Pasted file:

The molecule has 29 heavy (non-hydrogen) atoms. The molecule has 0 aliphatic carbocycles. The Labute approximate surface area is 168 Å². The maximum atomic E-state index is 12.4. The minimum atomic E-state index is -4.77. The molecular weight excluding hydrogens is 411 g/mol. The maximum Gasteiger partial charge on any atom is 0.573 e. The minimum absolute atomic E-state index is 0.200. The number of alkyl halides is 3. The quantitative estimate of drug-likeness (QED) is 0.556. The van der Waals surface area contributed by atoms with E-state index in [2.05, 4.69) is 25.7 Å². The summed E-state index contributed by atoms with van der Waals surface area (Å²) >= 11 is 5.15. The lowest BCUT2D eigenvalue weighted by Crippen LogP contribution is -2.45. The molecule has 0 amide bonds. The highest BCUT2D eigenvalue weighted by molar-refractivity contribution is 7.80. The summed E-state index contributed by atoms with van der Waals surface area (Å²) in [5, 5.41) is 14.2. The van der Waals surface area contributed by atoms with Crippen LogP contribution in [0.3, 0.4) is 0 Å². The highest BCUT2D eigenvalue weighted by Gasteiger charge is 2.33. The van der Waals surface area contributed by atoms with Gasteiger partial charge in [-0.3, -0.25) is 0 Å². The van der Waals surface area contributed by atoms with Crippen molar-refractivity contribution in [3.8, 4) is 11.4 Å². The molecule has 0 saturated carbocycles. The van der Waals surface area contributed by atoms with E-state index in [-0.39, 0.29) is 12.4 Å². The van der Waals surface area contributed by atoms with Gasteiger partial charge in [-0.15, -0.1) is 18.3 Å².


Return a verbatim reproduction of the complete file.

The molecule has 29 heavy (non-hydrogen) atoms. The molecule has 0 aliphatic carbocycles. The Labute approximate surface area is 168 Å². The maximum atomic E-state index is 12.4. The minimum atomic E-state index is -4.77. The molecular weight excluding hydrogens is 411 g/mol. The maximum Gasteiger partial charge on any atom is 0.573 e. The minimum absolute atomic E-state index is 0.200. The number of alkyl halides is 3. The quantitative estimate of drug-likeness (QED) is 0.556. The van der Waals surface area contributed by atoms with E-state index in [2.05, 4.69) is 25.7 Å². The summed E-state index contributed by atoms with van der Waals surface area (Å²) >= 11 is 5.15. The lowest BCUT2D eigenvalue weighted by Crippen LogP contribution is -2.45. The molecule has 0 amide bonds. The highest BCUT2D eigenvalue weighted by molar-refractivity contribution is 7.80. The summed E-state index contributed by atoms with van der Waals surface area (Å²) in [5, 5.41) is 14.2. The van der Waals surface area contributed by atoms with Crippen LogP contribution in [0.3, 0.4) is 0 Å². The highest BCUT2D eigenvalue weighted by Gasteiger charge is 2.33. The van der Waals surface area contributed by atoms with Gasteiger partial charge in [-0.3, -0.25) is 0 Å². The van der Waals surface area contributed by atoms with Crippen molar-refractivity contribution in [3.8, 4) is 11.4 Å². The molecule has 0 saturated carbocycles. The van der Waals surface area contributed by atoms with E-state index in [-0.39, 0.29) is 12.4 Å². The van der Waals surface area contributed by atoms with Gasteiger partial charge in [-0.15, -0.1) is 18.3 Å².